By Wendell Scott
Of all the Tri the Parks races, I had never been able to do John Tanner until 2012. Having registered for it a couple times, I had never actually competed there. One year it was stormed out and turned into a 5k. Another time, my son qualified for a track meet and I really didn’t want to miss seeing him compete.
After a great experience in 2012, I decided to return in 2013.
With John Tanner Park being practically in Alabama, I arose at my normal time with the car pre-loaded and hit the road. I have traveled to Birmingham many times on business, and I know that section of I-20 well. It’s not the most exciting drive, but I settle in with a tennis ball on my back, coffee and pre-race food.
I arrive early but, even with lights in the transition area, it’s very dark.
I wait as long as I can and then get my bike out to ride around the campground to warm up a bit and to ensure everything is operating as it should.
The swim is a one loop affair and it goes without incident. The starting time puts the sun very low on the horizon so sighting is a little tough at times, but I hit the beach with only one, maybe two from my wave in front of me.
The one loop bike ride isn’t hilly, but it does roll, so you definitely give your gears a workout. I’m catching people one after the other, and I fortunately don’t see anyone from my AG as I pass. Always good news!
Around ten miles into the ride, I start to get a tightness in my left hamstring so I start to work my gears even more to make sure I’m not pushing too big a gear. The pain eases, but doesn’t go away.
Finally, I reach transition and am very happy to see that there no bikes on the racks near mine.
I start the run comfortably and go through the first mile without any real strain, but my left leg is still objecting. As I top the hill and head onto the dirt/gravel section, I get some relief temporarily, but feel it again as soon as I get back onto the hills and pavement.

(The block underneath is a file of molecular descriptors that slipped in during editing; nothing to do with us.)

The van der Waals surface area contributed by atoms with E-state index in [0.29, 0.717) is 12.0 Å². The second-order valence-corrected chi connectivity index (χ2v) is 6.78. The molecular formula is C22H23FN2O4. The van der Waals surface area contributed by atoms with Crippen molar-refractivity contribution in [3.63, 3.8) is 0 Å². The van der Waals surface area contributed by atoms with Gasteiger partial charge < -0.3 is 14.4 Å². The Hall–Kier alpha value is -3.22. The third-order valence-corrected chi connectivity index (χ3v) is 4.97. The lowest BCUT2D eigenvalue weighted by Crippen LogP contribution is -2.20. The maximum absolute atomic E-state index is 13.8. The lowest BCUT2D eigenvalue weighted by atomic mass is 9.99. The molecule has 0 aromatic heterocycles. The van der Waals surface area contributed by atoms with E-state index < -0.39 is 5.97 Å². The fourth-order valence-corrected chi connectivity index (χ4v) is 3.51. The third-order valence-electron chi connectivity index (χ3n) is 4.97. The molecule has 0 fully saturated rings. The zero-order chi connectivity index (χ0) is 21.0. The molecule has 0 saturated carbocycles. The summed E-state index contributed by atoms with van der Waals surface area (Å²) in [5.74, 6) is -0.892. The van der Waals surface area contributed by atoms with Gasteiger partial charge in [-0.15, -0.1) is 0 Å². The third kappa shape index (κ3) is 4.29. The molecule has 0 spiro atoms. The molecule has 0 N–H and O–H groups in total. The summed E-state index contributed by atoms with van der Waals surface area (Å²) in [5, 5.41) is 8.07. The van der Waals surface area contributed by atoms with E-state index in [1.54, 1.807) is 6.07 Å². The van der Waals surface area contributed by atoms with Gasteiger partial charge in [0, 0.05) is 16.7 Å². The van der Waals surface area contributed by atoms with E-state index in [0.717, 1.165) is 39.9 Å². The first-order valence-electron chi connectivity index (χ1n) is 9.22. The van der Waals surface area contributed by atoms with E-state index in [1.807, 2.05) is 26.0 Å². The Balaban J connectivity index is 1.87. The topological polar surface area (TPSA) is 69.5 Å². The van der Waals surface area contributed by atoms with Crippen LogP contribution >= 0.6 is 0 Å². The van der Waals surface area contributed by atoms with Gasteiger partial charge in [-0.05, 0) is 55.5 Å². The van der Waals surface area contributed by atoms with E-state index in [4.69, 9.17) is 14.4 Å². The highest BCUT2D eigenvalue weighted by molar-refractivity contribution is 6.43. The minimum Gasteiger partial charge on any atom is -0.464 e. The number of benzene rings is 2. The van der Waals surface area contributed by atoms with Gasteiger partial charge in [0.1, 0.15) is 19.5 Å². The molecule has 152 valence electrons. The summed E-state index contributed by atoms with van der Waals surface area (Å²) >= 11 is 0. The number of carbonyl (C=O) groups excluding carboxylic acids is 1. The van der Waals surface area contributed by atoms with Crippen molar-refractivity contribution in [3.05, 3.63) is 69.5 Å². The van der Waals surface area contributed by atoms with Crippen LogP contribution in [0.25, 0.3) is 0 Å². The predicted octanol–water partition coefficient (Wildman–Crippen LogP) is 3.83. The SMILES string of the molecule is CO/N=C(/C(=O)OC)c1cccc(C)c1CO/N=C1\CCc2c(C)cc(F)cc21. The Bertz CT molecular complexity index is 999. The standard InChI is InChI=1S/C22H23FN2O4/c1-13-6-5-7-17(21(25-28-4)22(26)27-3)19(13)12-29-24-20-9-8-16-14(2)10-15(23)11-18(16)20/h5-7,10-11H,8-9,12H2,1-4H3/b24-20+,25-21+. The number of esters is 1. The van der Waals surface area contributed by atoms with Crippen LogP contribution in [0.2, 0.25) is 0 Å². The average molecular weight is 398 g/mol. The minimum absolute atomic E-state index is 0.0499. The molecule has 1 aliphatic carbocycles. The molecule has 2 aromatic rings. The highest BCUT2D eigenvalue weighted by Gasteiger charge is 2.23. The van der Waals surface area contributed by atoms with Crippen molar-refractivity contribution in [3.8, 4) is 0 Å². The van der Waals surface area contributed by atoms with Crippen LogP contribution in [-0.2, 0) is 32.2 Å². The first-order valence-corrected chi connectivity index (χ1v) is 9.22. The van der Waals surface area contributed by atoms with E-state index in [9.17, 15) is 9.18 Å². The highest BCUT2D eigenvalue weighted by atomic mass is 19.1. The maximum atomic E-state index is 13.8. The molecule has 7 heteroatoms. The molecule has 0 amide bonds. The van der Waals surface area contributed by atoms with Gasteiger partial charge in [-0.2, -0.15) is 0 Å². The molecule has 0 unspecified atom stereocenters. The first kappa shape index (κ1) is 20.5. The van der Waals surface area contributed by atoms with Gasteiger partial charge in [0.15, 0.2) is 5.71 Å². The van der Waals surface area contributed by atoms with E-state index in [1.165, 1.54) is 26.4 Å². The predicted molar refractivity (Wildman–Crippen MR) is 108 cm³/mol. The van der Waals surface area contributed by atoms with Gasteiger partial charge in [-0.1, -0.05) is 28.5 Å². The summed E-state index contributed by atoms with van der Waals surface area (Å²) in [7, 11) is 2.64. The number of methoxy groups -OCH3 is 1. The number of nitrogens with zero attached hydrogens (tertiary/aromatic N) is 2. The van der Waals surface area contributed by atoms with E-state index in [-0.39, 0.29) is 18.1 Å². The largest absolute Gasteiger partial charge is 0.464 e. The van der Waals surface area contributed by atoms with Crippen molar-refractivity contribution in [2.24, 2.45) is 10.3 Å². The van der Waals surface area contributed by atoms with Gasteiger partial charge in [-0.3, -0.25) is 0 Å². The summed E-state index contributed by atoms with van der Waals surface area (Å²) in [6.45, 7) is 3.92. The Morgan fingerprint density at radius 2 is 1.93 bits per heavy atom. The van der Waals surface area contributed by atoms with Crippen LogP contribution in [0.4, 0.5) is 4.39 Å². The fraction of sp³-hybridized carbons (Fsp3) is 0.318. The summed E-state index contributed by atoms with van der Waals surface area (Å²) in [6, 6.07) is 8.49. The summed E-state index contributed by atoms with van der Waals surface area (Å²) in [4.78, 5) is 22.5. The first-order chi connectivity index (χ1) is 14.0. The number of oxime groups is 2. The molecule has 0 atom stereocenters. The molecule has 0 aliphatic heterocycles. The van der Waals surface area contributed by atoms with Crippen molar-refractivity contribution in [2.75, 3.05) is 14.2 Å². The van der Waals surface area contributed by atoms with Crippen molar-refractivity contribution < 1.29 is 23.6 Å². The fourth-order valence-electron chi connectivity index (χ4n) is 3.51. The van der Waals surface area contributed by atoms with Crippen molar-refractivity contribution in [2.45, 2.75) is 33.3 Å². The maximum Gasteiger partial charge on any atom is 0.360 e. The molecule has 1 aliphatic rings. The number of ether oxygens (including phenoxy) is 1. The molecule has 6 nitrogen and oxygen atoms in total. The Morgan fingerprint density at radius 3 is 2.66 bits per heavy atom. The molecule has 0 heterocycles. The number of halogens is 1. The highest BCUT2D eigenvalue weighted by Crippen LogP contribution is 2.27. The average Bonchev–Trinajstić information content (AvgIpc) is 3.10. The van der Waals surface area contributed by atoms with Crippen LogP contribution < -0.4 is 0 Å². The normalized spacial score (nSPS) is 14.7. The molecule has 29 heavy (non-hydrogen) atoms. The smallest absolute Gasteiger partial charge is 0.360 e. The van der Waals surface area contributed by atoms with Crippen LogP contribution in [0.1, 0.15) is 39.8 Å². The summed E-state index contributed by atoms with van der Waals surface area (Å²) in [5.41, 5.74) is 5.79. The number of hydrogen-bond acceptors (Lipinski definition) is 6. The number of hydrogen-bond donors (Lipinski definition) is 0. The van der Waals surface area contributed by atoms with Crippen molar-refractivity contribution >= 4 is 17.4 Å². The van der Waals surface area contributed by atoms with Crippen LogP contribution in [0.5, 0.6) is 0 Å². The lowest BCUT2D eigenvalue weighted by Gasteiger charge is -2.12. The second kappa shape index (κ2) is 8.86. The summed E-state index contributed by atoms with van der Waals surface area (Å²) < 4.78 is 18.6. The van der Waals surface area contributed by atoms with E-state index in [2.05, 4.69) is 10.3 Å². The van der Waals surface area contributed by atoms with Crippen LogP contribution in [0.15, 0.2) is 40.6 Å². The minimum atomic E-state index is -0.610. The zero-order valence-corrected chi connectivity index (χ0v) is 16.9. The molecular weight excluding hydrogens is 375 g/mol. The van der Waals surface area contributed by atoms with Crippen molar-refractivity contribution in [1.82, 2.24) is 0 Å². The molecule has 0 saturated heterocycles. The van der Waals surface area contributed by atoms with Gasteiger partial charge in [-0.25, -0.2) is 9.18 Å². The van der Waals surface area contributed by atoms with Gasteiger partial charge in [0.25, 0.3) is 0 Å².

As I approach the run turnaround I begin to check faces for anyone who may be hurting and would be valuable for me to try to catch. Just as I start up the last hill to the turnaround, my left hamstring begins to affect my hip. I cautiously run down that hill babying my hamstring and hip. Forget catching anyone, I tell myself, focus on keeping yourself together and get to the finish.
The rest of the run doesn’t do my leg any good. By the time I hit the final turn to wind around the lake to the finish, I almost feel like I’m limping. Not good, and I’m extremely glad that this is only a 5k.
Finishing is a relief. I head straight to the First Choice Healthcare tent. There’s no line yet so I am almost immediately on the table. Everything he does to me hurts and not in that good “this is making me better” way. This was of the variety where you lay there and say to yourself, “what the hell have I done?”
Although he gives me some relief, he warns me to take it easy over the next few days to see how my leg/hip respond. I do a small-chain ring cool down ride to see if I can loosen it up. With the Sprint the Gaps coming up the following weekend, I have to be healthy to compete on that very tough course.
Wendell with his winnings after the Race.
Oh, the Goat Man you ask? Last year at John Tanner my wife and I chatted with a grizzled local guy who raises and farms goats. Not knowing anything about goat farming, he schooled us on the finer points of the goat varieties that he worked with and their market value. Apparently, he has favorites and often brings them to the park for a walk. This guy is a real character.
If you get the chance, chat with him for awhile. You’ll definitely get an education!